Displaying 1 - 20 of 45
  • Bosker, H. R., & Ghitza, O. (2018). Entrained theta oscillations guide perception of subsequent speech: Behavioral evidence from rate normalization. Language, Cognition and Neuroscience, 33(8), 955-967. doi:10.1080/23273798.2018.1439179.

    Abstract

    This psychoacoustic study provides behavioral evidence that neural entrainment in the theta range (3-9 Hz) causally shapes speech perception. Adopting the ‘rate normalization’ paradigm (presenting compressed carrier sentences followed by uncompressed target words), we show that uniform compression of a speech carrier to syllable rates inside the theta range influences perception of subsequent uncompressed targets, but compression outside theta range does not. However, the influence of carriers – compressed outside theta range – on target perception is salvaged when carriers are ‘repackaged’ to have a packet rate inside theta. This suggests that the brain can only successfully entrain to syllable/packet rates within theta range, with a causal influence on the perception of subsequent speech, in line with recent neuroimaging data. Thus, this study points to a central role for sustained theta entrainment in rate normalization and contributes to our understanding of the functional role of brain oscillations in speech perception.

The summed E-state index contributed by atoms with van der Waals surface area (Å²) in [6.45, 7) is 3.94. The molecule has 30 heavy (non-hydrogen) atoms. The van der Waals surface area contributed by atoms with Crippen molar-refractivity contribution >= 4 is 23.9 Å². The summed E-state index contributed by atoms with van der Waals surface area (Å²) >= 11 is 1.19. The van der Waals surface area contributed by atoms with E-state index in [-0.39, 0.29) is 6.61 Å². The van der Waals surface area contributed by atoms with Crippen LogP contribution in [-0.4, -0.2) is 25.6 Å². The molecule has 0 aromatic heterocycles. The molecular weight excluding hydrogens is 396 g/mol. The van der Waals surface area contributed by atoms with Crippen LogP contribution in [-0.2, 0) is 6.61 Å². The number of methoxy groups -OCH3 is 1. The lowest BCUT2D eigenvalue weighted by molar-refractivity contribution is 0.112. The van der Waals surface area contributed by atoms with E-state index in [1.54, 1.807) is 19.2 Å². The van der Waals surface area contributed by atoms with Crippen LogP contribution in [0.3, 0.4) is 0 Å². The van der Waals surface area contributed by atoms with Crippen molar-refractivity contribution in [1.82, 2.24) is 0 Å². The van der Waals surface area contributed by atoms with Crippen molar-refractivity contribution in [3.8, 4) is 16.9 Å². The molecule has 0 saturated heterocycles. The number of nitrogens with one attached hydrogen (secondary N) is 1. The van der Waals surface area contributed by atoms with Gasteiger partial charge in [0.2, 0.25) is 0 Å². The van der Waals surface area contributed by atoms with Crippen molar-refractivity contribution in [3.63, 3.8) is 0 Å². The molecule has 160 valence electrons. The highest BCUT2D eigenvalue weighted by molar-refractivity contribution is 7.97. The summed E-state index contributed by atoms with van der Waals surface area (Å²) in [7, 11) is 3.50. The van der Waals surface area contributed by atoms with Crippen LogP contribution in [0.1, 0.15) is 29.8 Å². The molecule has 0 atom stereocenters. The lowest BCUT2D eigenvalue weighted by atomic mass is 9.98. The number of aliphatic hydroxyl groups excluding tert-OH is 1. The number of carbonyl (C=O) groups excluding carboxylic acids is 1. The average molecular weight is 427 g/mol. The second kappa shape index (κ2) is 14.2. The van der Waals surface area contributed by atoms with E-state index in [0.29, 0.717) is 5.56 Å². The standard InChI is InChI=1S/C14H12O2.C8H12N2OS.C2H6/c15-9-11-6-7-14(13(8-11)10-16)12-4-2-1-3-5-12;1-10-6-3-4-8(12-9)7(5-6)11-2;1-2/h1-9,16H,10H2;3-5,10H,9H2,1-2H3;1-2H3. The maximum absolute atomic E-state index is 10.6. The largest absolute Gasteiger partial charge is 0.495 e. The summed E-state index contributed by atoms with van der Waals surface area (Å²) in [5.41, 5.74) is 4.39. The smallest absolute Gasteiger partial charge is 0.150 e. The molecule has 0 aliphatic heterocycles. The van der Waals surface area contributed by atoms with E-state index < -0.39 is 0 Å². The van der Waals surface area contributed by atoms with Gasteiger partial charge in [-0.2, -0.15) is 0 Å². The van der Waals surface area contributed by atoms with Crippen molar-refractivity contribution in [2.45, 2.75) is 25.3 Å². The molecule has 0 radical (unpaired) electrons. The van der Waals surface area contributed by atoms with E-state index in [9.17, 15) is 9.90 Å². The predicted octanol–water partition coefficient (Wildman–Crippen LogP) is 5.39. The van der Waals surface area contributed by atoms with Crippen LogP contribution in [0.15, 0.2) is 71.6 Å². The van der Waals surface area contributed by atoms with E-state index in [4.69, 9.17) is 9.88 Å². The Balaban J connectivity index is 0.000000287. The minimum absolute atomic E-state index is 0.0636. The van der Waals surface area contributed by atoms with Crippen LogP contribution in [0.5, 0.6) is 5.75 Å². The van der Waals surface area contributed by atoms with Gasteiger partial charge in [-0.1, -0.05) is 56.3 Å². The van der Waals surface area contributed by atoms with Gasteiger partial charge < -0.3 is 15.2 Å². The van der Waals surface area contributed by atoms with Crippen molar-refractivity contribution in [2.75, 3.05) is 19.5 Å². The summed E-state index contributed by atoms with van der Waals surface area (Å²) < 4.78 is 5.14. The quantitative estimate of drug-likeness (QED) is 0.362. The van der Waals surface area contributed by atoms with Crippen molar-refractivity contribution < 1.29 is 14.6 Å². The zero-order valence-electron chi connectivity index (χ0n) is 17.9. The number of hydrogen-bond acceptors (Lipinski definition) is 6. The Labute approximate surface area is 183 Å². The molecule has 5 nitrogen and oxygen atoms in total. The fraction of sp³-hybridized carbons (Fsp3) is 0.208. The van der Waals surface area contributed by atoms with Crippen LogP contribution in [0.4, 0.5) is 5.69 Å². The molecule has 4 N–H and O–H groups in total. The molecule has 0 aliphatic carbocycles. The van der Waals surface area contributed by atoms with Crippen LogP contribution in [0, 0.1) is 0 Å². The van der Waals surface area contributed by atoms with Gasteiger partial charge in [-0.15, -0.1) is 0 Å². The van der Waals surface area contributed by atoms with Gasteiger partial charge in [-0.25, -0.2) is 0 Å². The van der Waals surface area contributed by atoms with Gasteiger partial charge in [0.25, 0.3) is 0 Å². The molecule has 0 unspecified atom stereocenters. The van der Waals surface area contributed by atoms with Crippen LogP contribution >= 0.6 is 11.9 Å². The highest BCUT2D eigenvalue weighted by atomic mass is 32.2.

• Bosker, H. R. (2018). Putting Laurel and Yanny in context. The Journal of the Acoustical Society of America, 144(6), EL503-EL508. doi:10.1121/1.5070144.

    Abstract

    Recently, the world’s attention was caught by an audio clip that was perceived as “Laurel” or “Yanny”. Opinions were sharply split: many could not believe others heard something different from their perception. However, a crowd-source experiment with >500 participants shows that it is possible to make people hear Laurel, where they previously heard Yanny, by manipulating preceding acoustic context. This study is not only the first to reveal within-listener variation in Laurel/Yanny percepts, but also to demonstrate contrast effects for global spectral information in larger frequency regions. Thus, it highlights the intricacies of human perception underlying these social media phenomena.